OxycontinOxyContin is the generic name of Oxycodone which was made to be a narcotic opiod pain reliever.  OxyContin is made to give pain-relief for an extended period of time because of the coating that it has on it.  OxyContin abusers will crush and snort pills, swallow or smoke them.  Abusers will also dilute the pills in water and inject them.  By crushing or diluting the pills the timed-release action of the medication is canceled out; crushing OxyContin this way can give users a potentially lethal amount.  The NIDA reports that 16 million Americans ages 12 and up have used some form of prescription medication and at least five percent of all drug addicts have used Oxycontin before moving on to pursue more toxic drugs.   

OxyContin is highly addictive and has severe withdrawal symptoms.  Patients who are prescribed OxyContin for chronic pain are advised how physically addictive OxyContin can be and to never stop taking OxyContin without proper medical attention.  Those who abuse OxyContin build a tolerance very quickly and require larger amounts of it to receive the same effects.  Some effects of OxyContin use may be dizziness, vomiting, loss of appetite, difficulty breathing, headaches, confusion, altered perception of reality, feelings of rage and bursts of anger.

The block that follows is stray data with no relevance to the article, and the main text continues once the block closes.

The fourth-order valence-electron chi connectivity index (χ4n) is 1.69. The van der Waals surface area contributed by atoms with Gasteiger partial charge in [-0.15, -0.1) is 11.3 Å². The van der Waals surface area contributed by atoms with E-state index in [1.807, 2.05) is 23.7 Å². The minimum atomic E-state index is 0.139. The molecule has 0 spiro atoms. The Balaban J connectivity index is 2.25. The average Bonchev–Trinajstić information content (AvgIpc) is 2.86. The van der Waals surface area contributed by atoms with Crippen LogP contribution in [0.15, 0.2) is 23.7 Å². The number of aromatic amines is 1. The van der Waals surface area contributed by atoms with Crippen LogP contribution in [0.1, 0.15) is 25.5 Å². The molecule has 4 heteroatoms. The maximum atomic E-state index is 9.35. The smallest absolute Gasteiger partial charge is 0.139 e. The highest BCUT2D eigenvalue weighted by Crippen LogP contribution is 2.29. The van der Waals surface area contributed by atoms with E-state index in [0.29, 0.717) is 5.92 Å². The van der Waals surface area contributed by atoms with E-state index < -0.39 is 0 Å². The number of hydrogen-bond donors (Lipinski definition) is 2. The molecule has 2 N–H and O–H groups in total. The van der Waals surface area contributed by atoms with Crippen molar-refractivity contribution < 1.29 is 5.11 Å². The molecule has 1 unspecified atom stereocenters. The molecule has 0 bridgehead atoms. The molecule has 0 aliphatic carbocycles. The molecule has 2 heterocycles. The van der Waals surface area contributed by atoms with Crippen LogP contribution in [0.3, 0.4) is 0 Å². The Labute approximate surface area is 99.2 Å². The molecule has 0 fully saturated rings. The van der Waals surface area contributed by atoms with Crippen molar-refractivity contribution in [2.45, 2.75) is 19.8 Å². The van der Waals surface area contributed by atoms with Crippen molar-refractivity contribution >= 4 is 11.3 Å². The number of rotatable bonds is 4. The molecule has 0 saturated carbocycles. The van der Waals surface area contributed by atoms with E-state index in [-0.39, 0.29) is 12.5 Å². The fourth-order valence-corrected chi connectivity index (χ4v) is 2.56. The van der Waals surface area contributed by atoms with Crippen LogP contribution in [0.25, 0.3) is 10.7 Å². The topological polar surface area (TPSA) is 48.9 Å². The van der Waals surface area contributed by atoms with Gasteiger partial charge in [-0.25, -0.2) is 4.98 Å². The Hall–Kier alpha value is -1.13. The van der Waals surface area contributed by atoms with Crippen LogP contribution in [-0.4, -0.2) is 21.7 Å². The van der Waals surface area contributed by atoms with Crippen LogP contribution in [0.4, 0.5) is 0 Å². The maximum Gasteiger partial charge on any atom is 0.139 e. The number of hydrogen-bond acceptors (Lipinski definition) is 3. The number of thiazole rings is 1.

Some withdrawal symptoms of OxyContin include fatigue, constant yawning, being hot and cold, heart palpitations, muscle aches, nausea and vomiting, diarrhea, insomnia, watery eyes and depression.  OxyContin withdrawal can start up to 6yrs from the time the last time OxyContin was used and last for about one week.  OxyContin withdrawal is comparable to Heroin withdrawals and said to feel worse than the worst flu.  Those abusing OxyContin can easily overdose by taking too much.  Some signs someone has taken too much or are possibly overdosing are slow breathing (repertory depression), dizziness, weakness, unconsciousness, seizures, change in mental state and or vision and coma. 

OxyContin takes so many lives.  Don’t let it take yours! 

Call Wicked Sober today before OxyContin takes you!  (855) 953-7627.